as it closes out into a rock outcropping halfway from the top of the point, which is marked by a rock island. Rene told us that one time they tried tow surfing the outer Mataveri and ended up losing a jet ski to the rocks after trying to make a rescue; the guy that needed rescuing ended up being fine. The outside Mataveri section is about 800 meters long and the inside Mateveri section, where all the surfing we saw happens, is also about 800 meters long. See the above video links (if you haven’t already) for what this wave looks like when its working — it’s a sight to behold when it’s working and is a big reason why Brant and I were stoked to come surf Rapa Nui. I should also mention that Mataveri has the sketchiest spot exit of any wave I’ve ever surfed (the sketchiest entrance I reserve for Pichilemu, in a story I will describe in my next post). Getting in at Mataveri is easy: you just jump off a lava cliff into the bay, although of course Brant and I didn’t realize this on our first attempt at surfing Mataveri. When we naively tried to walk down to the boulders and paddle in from the shore where waves were breaking the locals kindly corrected us. Anyway, to get out of the water at Mataveri you have swim up to a sometimes submerged rock, get up on it, climb up about 6 feet of wet lava rock onto a ledge while leaving your board floating in the water, and then once you’ve ascended the ledge you must haul your board up by it’s leash. But your not done yet — after this you must scramble across more lava rock to finally climb up yet another rock ledge, this time climbing with your board under one arm hand. Only once you’ve made this secon climb are you truly safe from getting blasted by any set waves that might catch you offguard and wash over the entire zone. If one of these waves hit while your doing this crab scamper across lava rock, it would be a very painful ordeal since the porous rock is super sharp and at the end you’d probably end up cut and washed back into the sea where you started.
Mataveri is a fickle wave and needs a rather big swell to work. The more west the swell the better it will be. It prefers easterly winds and can also handle southerly winds as long as there is no west. The ideal Mataveri swell is big, but not too big unless you’re a madman (see below), comes from a westly angle and is accompanied by light E, ENE offshore winds.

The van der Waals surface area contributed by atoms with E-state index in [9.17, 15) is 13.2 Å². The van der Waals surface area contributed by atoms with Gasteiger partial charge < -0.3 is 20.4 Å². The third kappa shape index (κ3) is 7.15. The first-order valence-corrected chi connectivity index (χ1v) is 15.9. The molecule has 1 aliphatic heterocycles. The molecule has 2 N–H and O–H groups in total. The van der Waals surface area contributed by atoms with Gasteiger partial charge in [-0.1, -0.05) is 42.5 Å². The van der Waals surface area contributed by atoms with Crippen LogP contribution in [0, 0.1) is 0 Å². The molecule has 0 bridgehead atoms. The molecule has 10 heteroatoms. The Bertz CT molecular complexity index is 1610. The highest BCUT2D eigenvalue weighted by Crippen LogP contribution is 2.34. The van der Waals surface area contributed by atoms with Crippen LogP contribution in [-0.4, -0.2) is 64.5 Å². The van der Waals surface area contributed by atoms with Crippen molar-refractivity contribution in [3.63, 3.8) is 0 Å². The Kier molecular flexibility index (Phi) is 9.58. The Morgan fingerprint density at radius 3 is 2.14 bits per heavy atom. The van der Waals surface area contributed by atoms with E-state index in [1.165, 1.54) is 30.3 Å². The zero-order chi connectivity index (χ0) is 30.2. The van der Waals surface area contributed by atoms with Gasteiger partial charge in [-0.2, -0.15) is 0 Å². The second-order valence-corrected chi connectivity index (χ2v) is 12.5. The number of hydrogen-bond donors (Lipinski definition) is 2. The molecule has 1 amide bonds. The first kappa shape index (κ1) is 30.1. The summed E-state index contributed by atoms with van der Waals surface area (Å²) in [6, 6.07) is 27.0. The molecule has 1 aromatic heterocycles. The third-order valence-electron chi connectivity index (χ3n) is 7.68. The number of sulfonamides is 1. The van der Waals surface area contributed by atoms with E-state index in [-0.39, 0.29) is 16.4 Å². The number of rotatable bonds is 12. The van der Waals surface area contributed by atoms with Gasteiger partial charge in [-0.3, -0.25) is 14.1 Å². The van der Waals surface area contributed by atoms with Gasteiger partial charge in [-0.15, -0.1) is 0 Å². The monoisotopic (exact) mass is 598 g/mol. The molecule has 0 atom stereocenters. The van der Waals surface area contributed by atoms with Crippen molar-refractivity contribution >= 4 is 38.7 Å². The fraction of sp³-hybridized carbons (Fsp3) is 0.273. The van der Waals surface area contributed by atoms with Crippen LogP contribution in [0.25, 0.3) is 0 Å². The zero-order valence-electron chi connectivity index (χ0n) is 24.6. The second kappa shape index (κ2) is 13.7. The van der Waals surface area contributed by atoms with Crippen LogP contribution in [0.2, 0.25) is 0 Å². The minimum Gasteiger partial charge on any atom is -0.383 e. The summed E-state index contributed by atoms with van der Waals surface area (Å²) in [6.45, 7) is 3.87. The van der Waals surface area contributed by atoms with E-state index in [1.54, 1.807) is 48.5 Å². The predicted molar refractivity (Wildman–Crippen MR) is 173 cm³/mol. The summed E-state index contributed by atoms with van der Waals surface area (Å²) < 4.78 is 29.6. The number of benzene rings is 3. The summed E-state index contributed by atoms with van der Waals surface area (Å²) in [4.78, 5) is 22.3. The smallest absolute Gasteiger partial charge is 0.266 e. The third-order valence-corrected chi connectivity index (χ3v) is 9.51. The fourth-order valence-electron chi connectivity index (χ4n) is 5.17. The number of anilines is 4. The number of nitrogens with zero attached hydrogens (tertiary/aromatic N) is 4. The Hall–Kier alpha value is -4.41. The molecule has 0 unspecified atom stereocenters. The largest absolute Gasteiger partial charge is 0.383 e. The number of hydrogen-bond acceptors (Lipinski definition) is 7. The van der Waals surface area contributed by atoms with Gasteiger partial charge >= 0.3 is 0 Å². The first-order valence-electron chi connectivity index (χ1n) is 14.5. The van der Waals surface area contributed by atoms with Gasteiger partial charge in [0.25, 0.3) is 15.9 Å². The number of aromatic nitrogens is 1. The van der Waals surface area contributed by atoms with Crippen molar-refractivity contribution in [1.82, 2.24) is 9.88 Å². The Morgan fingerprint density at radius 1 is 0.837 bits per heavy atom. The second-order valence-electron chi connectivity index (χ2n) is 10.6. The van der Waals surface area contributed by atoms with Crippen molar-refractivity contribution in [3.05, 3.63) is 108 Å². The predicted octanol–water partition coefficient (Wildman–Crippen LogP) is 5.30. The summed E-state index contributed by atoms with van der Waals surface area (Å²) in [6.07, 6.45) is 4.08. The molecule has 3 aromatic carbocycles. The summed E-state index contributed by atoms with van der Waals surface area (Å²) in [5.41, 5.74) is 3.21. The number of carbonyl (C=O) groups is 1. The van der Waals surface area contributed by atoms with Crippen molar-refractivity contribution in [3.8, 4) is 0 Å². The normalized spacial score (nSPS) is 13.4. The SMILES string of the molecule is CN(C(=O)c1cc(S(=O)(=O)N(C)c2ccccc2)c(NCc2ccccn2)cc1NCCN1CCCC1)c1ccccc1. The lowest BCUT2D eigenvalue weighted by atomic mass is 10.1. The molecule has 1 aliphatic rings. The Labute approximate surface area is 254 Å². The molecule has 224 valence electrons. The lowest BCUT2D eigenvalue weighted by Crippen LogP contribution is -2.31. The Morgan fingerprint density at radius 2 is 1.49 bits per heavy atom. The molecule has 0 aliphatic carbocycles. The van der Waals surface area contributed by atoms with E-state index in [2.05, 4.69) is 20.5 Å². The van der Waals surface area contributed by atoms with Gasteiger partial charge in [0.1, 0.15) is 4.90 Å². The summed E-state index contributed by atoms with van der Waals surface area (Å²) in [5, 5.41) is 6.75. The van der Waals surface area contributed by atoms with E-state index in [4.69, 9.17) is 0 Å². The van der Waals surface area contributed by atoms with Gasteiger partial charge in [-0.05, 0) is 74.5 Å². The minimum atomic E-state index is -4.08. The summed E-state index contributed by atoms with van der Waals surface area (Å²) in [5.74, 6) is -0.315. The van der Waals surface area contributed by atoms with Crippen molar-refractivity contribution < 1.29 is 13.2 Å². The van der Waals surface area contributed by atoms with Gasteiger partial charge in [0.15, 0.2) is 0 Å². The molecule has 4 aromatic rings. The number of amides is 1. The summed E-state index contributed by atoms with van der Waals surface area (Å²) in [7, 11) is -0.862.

Zone 2 for surf is the south side of the island. Rene calls the south side the “wild” side. It picks up significantly more swell energy than the west side and the coastline consists almost entirely of jagged, urchin-covered lava rocks meeting the sea, making merely entering or exiting the water tricky. We constantly checked the south side but never surfed it. The most obvious wave we found was Papa Tangaroa, a Pipeline-esque A-frame with a hallow right running into a super shallow closeout death section after about 50 yards and a left that is kamikaze only (ask Pete Mel, who Rene told us went left while filming Step Into Liquid and wound up getting completely hammered before being rescued by Laird). We saw Papa Tangaroa multiple times with perfect offshore winds, but even at 8′ foot faces it seemed too dangerous to surf, breaking in very shallow water. One afternoon we snorkeled the wave while a few boogie boarders were on it, and we saw from beneath how the 6-8’ waves streaked across the lava rock, urchin covered reef in 2 feet of water, which made us feel prudent in our decision not to surf what superficially looked like a very good wave. Brant ended up getting a bunch of urchin spines in his feet while getting out of the water from that snorkel session.
We saw many spots where it seemed like other waves were, but we never identified any other wave we wanted to surf. The south side needs westerly winds to be offshore, which we had for the first week of our stay, but the swell seemed to small to make the waves safe to surf; they all seemed too shallow and dangerous or just not that good. A large swell would mean all the waves would be too big to paddle and you’d need a jet ski. The south coast seems very tricky: needs moderate swell, west winds and big but not too big of swell. Of course, if you’re a tow surfer you want big swell, and when big swell with good conditions hits the south side, Rene and his buddies are on it with the jet skis. Rene’s favorite wave in Rapa Nui is a lefthander slab on the south coast called Pakaia that throws a huge barrels and then tapers off into deep water.
Winds are tricky to forecast in Rapa Nui, but fortunately it’s a small island and thus the wind should, in theory, be good somewhere. The trade winds in Rapa Nui are generally easterly. This is why it is so amazing that the Polynesians discovered the island in the first place: sailing east into the wind from where they came is significantly more arduous than would be sailing west downwind. However, the trade winds are anything but permanent and our experience was that the winds in Rapa Nui actually shift a lot. Brant and I experienced a week of westerly winds that shut down the west coast followed by two weeks of variable SW to SE winds that enabled us to surf the Hanga Roa breaks and Mataveri. In general I think the pattern of easterly trades is strongest in the southern winter, but overall the trade wind pattern seems rather variable in Rapa Nui. Further, winds are often affected by local phenomenon like passing squalls. Rene described that oftentimes he’d surf on one side of the island in the morning and then the winds would shift and he’d go surf the other side in the afternoon. He said that pattern of shifting winds can sometimes go on for weeks. From a seasonal perspective, I feel that one actually stands a chance of getting good surf pretty much anytime of the year in Rapa Nui. It is in an ideal location, as the South Pacific is very active year round, bigger north swells also work, and winds are probably offshore somewhere on the island on any given day. Further, the island is so small you can check all the spots on the island in about an hour!